Implementation. One important part is to identify upfront the concepts you want the students to learn on different levels. Setup the assignment so that (a) the concepts (or the most important parts of them) are (part of) the domain of the assignment and have to be described as domain model and (b) that the students also have to apply the concepts on a procedural level. Making the concepts part of the domain implies that the functional requirements of the assignment are in line with how the concepts would be applied in “real” projects. In most cases this could be an administration tool for specific instances of the concepts, like a software requirements administration (that is itself defined by requirements) or an architecture administration/visualization tool (that has itself an architecture). Another option is a generation tool, that generates concrete instances of previously defined implementation independent instances of concepts, e.g. a business rule generator.

As described in the solution part, the learning target can be broadened by adding the cognitive process of analyzing to the assignment. In that case require the students to analyze (parts of) the assignment domain—including the concepts to be learned—mostly by themselves as part of the functional requirements. You may provide an initial version as starting point, mainly for triggering the thought process and making the first steps easier.

The assessment of such an assignment is similar to that of assignments with other domains. Of main importance is that the domain model has to be correct and consistent, which means for a Multi-Level Assignment (Multi-Level Assignment) that the conceptual knowledge is much more emphasized than in typical software engineering assignments.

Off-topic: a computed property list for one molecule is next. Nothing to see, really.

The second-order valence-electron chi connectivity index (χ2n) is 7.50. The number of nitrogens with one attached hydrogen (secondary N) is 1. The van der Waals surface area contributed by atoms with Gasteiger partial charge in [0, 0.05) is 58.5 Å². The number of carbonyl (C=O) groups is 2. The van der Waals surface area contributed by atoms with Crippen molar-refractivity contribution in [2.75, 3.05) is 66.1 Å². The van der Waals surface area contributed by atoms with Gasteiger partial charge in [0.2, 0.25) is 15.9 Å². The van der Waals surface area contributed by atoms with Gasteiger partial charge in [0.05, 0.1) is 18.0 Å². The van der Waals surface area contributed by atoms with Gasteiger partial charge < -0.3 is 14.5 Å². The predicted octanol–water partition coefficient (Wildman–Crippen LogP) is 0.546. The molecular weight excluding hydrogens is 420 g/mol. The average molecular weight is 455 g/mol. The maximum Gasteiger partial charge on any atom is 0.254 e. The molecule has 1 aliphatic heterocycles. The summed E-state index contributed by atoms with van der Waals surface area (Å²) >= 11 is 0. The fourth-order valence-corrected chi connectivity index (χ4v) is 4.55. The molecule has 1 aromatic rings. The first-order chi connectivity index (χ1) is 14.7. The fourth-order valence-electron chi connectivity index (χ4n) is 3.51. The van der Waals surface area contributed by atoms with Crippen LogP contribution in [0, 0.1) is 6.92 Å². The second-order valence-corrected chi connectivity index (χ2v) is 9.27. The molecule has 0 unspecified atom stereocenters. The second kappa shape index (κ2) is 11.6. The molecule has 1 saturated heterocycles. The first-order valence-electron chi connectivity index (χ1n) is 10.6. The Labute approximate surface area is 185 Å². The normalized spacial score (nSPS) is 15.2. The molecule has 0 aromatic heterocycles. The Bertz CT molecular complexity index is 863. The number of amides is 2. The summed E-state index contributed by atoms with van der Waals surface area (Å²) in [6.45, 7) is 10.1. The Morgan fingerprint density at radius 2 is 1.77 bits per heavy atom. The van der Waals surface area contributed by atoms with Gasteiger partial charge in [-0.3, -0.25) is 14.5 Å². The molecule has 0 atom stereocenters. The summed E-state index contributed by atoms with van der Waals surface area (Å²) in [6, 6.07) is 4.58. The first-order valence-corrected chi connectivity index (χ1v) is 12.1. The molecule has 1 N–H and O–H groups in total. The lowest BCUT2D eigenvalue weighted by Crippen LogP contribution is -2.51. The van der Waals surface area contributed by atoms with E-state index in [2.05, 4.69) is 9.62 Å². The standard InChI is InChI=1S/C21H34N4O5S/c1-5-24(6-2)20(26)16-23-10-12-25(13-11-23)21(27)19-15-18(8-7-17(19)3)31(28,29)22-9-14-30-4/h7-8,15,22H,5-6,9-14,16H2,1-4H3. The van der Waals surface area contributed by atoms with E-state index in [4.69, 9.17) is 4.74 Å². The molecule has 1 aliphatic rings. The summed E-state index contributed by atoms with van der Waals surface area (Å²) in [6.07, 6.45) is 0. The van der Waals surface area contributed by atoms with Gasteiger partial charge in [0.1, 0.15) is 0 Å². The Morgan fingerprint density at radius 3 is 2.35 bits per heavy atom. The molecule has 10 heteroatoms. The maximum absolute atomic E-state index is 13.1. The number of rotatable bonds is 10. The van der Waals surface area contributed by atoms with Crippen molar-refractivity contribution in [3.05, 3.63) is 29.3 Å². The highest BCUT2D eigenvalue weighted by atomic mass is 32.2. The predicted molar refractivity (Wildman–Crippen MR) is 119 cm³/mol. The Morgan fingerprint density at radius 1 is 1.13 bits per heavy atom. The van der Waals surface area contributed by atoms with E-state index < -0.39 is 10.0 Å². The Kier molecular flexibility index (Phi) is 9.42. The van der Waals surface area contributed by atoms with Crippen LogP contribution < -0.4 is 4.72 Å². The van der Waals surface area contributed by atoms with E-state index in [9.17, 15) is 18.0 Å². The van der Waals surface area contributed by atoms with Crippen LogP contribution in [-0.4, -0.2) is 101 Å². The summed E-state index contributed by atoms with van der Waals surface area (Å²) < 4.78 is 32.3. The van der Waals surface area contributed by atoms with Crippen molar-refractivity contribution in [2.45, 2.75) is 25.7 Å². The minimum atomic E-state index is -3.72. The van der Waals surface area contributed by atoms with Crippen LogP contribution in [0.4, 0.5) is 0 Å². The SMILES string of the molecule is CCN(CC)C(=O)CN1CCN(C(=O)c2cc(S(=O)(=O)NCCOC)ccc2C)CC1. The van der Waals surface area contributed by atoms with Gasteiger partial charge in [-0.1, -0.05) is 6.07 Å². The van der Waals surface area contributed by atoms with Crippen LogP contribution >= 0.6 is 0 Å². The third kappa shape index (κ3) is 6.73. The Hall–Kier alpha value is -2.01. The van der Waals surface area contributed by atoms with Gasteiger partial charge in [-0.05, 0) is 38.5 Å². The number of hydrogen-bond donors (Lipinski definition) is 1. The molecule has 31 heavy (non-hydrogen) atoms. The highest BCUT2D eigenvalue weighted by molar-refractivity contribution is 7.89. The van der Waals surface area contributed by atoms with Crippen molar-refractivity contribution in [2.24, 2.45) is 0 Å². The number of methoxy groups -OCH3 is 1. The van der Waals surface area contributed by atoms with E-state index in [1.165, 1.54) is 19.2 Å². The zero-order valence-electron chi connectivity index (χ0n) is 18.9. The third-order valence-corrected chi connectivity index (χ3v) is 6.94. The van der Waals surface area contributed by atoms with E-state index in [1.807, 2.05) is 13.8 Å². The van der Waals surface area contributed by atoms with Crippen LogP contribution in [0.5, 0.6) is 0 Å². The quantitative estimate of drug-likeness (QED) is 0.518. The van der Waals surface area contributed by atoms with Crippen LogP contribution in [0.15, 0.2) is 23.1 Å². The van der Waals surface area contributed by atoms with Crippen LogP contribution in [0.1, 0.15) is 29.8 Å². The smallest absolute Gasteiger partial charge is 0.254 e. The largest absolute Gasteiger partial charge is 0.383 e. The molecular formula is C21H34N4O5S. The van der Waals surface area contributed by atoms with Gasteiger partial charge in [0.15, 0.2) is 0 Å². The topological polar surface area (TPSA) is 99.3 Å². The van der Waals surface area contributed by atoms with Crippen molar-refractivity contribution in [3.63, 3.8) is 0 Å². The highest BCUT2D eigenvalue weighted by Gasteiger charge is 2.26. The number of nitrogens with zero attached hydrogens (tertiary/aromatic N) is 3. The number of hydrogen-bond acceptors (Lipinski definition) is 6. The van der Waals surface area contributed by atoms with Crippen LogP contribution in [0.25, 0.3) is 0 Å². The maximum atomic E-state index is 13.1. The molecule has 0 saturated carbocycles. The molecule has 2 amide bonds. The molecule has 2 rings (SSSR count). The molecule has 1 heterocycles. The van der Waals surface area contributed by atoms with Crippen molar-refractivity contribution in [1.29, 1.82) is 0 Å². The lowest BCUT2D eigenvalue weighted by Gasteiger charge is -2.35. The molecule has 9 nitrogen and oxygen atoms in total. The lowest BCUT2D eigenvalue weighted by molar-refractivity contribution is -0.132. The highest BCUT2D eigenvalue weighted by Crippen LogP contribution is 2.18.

Consequences. Even though the students still can copy&paste and adjust an existing solution when realizing the assignment, they are also forced to have to work on and with the concepts on a different—the conceptual—level.

Applying trial and error might still work for the technical realization of the assignment, but it does not help with the conceptual component of the assignment: the definition and realization of the domain does not allow trial and error.

As the students are exposed to the concepts they are applying on a conceptual level too, it probably will be easier for them to recognize the generic aspects of them.

In some cases, like interdisciplinary assignments or when involving industry partners, pre-determining the assignment domain does not work as it does not fit the needs of the involved stakeholders. In such cases the pattern is not applicable.

There is also the chance that the students would favour another assignment domain which is closer to their interests, like e.g. a specific game or a gym administration.

Example: Business Rule Generator. In the second year of the bachelor program computer science at the HU University of Applied Sciences, we teach the students to recognize, specify, classify and implement business rules as part of a course on Software Requirements. The Business Rules Group[4] defines a business rule (from the information system perspective) as “a statement that defines and constraints some aspect of a business. It is intended to assert business structure, or to control or influence the behavior of the business.” In our program, we introduce the basics of business rules, but focus thereafter on data rules and how they are classified according to the BCDM framework[5].

The project assignment was developed in cooperation with a software development company specialized in Oracle Technology. It stimulates the students to think and work with business rules at both procedural and conceptual level. The students are instructed to design and build a business rule generator. Their resulting generator should allow a software developer to enter the functional details of a business rule via the GUI component of their application, which means that business rules are the assignment domain. On demand the rule should be transformed automatically, by the generator component, to a database constraint or database trigger in the SQL-variant of a pre-selected database system.